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No mountains to snow on: major post-Eocene uplift of the East Victoria Highlands; evidence from Cenozoic deposits

No mountains to snow on: major post-Eocene uplift of the East Victoria Highlands; evidence from... Since the idea of the Pliocene Kosciusko Uplift in the Southeastern Highlands of Australia was first introduced, there has been considerable debate about the validity of this Cenozoic uplift event. Until the mid 1990s, most researchers argued that most highland relief was present by the Cretaceous. Since the late 1990s, there has been a paradigm shift that extensive young Cenozoic uplift created much of the high relief. In this paper, we synthesise Cenozoic stratigraphic and structural data from the East Victoria Highlands to assess the timing and origin of uplift. New high-resolution radar topography data indicate extensive east-northeast- and northeast-trending vertical and horizontal fault block displacement of the Cenozoic volcanic and sedimentary paleovalley infill. We suggest that regional uplift and exhumation of the East Victoria Highlands took place along these faults, initiated during the Late Eocene to Early Oligocene, and movements continue to the present day. By a combination of block faulting and epeirogenic uplift the divide migrated 40 km north reaching the present position by Pliocene time. Paleocurrent, lateral stream and magnetic basaltic valley flow directions indicate northward paleoflow directions for many of the Eocene – Oligocene valleys even those south of the present divide. Paleovalleys close to the Gippsland Basin show southward flow directions. The uplift that began in the Eocene causing valley cut and infill, eroded an Early Cenozoic paleoplain surface. Remnants of Late Eocene to Oligocene ligneous sediments are preserved as sub-basaltic, lowland valley, fluvio-lacustrinal sediment on this surface. Three large low-gradient paleodrainage systems that begin south of the present divide flowed north over 100 km to the Murray Basin where they are overlain by younger sediments. In contrast, paleodrainage systems flowing south from the present coastal escarpment to Gippsland, were shorter and steeper. The similarities of palynofacies of this infill to the adjacent basins suggest the valleys were low-relief/low-altitude paleodrainage systems that extended over the East Highlands. Based on our palynology results from Mt Hotham (present-day height 1800 m), previous macrofossil estimates of 800 m maximum Eocene relief could be overestimates of the paleo-height. Due to Cenozoic uplift, the strata (where present) are preserved as hilltop deposits and flows tilted away from the present divide. The Late Eocene to Pliocene uplift is probably primarily responsible for the topographic relief of the present East Victoria Highlands, is of the order of several hundreds of metres to a kilometre, and commenced in the Late Eocene at a divide closer to the Gippsland Basin than at present. This uplift continues to the present day as shown by the active seismicity in the area. http://www.deepdyve.com/assets/images/DeepDyve-Logo-lg.png Australian Journal of Earth Sciences Taylor & Francis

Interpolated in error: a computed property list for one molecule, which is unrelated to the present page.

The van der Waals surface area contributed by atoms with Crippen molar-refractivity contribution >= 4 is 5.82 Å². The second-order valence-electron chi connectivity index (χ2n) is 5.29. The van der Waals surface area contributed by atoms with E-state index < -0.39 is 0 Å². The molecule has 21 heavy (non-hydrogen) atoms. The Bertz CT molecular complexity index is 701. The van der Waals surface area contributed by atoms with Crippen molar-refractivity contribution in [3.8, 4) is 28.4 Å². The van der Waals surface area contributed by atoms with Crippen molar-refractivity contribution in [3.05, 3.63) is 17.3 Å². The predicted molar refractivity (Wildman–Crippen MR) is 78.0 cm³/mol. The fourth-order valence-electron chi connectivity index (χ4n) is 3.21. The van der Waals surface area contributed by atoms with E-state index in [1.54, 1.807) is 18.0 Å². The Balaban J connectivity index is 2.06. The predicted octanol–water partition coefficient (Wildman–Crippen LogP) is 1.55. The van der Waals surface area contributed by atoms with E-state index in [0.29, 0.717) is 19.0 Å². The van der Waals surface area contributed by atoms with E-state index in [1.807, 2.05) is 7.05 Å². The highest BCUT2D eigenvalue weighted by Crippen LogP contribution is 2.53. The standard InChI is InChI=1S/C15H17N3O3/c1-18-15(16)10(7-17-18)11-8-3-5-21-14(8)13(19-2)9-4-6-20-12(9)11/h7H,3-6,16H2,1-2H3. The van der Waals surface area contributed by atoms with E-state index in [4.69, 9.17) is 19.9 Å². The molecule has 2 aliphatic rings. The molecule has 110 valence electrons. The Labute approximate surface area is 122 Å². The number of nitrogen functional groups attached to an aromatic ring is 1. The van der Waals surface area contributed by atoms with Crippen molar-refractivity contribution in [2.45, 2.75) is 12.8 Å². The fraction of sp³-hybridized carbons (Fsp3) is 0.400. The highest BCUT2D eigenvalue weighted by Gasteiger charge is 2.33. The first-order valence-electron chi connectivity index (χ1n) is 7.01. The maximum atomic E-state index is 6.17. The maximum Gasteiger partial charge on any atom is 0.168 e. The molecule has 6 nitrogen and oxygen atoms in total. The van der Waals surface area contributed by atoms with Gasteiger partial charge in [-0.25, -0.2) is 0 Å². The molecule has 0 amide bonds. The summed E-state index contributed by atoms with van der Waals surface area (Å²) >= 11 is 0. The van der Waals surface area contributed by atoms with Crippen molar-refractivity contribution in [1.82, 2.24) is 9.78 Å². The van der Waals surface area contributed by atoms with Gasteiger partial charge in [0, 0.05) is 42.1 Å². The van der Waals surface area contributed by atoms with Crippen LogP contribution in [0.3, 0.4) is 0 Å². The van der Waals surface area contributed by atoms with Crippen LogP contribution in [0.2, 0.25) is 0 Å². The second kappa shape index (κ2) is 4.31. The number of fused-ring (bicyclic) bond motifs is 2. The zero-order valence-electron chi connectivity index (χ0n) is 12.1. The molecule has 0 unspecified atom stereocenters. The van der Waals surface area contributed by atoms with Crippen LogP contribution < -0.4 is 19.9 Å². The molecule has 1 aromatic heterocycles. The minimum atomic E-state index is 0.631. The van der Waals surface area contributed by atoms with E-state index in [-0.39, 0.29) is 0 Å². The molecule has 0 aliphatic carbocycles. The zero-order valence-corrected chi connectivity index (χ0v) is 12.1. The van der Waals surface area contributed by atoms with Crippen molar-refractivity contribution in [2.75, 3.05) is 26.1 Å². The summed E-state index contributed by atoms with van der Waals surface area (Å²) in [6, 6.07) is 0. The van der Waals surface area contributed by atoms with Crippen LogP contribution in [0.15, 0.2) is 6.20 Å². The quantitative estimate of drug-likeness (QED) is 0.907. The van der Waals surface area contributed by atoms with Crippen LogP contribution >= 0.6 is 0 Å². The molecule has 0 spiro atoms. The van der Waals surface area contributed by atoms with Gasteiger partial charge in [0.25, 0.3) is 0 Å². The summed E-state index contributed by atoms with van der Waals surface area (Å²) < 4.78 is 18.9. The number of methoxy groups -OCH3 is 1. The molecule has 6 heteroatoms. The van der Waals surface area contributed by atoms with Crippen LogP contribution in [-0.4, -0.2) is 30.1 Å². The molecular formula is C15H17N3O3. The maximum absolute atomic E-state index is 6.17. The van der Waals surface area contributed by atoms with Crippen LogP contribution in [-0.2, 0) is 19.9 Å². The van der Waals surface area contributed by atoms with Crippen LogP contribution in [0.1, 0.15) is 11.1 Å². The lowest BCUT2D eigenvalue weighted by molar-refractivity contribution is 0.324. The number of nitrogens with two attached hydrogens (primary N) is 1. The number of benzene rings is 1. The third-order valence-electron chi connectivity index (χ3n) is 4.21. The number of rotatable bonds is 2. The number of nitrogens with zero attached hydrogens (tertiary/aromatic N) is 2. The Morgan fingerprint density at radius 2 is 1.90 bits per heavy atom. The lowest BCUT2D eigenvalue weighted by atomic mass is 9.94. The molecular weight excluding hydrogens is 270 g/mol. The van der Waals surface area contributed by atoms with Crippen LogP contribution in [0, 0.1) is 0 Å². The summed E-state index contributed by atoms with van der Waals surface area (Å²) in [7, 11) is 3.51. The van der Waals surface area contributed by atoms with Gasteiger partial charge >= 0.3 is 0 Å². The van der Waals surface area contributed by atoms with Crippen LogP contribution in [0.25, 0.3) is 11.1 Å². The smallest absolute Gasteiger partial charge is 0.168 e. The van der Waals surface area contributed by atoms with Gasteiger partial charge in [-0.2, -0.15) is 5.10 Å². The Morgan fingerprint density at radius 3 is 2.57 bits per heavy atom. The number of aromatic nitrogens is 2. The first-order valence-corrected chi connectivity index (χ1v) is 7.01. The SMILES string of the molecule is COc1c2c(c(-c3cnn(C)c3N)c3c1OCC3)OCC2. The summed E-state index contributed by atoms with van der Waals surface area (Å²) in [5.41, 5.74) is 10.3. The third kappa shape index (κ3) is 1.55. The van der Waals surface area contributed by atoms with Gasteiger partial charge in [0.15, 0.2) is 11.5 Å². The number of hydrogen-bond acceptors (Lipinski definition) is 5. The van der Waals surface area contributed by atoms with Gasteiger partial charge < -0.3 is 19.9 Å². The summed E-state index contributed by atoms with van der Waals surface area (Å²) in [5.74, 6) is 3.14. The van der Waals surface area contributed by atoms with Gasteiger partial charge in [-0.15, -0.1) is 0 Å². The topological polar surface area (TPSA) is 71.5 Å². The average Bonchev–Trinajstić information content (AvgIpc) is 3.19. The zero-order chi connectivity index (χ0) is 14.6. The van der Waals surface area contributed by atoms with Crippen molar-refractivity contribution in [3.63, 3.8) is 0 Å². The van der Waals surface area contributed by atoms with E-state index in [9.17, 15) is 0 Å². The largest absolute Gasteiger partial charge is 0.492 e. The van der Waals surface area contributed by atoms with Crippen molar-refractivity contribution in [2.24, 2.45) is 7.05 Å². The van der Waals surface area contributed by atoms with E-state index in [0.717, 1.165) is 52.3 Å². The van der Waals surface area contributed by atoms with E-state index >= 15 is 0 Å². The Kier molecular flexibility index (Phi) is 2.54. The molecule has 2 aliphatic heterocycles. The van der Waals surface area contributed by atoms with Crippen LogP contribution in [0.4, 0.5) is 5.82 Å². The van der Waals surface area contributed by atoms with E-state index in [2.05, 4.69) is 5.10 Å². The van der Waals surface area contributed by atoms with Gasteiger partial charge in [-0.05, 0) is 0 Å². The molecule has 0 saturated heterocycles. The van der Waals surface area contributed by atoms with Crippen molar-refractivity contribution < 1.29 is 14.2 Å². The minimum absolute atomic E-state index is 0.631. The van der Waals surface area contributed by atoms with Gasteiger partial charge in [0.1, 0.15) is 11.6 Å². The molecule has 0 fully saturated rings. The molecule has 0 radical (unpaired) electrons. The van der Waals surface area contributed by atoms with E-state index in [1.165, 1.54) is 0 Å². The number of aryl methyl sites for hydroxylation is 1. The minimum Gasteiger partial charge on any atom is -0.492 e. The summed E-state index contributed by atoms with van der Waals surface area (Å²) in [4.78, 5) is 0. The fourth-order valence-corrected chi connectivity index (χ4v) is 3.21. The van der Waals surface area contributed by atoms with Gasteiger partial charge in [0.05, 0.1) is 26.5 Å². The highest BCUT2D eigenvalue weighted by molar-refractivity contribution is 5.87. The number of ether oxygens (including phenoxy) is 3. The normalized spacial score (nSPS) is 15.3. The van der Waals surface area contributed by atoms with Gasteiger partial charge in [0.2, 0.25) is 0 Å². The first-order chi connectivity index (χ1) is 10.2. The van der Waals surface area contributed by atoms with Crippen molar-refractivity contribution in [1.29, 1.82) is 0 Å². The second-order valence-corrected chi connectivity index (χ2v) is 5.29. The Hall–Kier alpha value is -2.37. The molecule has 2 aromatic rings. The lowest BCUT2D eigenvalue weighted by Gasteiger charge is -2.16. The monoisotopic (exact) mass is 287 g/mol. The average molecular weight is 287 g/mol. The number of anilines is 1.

No mountains to snow on: major post-Eocene uplift of the East Victoria Highlands; evidence from Cenozoic deposits

24 pages